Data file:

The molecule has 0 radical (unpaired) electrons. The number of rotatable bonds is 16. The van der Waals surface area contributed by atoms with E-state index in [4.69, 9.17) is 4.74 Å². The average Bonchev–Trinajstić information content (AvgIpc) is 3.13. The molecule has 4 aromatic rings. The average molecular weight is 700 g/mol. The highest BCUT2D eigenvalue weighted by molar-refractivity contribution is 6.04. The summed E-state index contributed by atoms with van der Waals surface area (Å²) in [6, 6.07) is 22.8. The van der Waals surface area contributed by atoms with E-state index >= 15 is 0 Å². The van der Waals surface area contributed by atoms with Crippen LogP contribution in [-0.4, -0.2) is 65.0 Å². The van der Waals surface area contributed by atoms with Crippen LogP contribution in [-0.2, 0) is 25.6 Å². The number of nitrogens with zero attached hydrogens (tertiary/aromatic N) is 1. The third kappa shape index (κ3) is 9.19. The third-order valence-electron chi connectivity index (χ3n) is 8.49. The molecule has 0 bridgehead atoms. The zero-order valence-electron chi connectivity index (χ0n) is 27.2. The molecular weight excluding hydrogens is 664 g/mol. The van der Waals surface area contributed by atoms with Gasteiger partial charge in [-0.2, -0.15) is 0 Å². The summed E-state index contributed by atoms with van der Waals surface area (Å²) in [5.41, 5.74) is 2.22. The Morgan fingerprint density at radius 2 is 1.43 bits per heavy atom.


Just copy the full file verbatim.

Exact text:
The molecule has 0 radical (unpaired) electrons. The number of rotatable bonds is 16. The van der Waals surface area contributed by atoms with E-state index in [4.69, 9.17) is 4.74 Å². The average Bonchev–Trinajstić information content (AvgIpc) is 3.13. The molecule has 4 aromatic rings. The average molecular weight is 700 g/mol. The highest BCUT2D eigenvalue weighted by molar-refractivity contribution is 6.04. The summed E-state index contributed by atoms with van der Waals surface area (Å²) in [6, 6.07) is 22.8. The van der Waals surface area contributed by atoms with E-state index >= 15 is 0 Å². The van der Waals surface area contributed by atoms with Crippen LogP contribution in [-0.4, -0.2) is 65.0 Å². The van der Waals surface area contributed by atoms with Crippen LogP contribution in [-0.2, 0) is 25.6 Å². The number of nitrogens with zero attached hydrogens (tertiary/aromatic N) is 1. The third kappa shape index (κ3) is 9.19. The third-order valence-electron chi connectivity index (χ3n) is 8.49. The molecule has 0 bridgehead atoms. The zero-order valence-electron chi connectivity index (χ0n) is 27.2. The molecular weight excluding hydrogens is 664 g/mol. The van der Waals surface area contributed by atoms with Gasteiger partial charge in [-0.2, -0.15) is 0 Å². The summed E-state index contributed by atoms with van der Waals surface area (Å²) in [5.41, 5.74) is 2.22. The Morgan fingerprint density at radius 2 is 1.43 bits per heavy atom.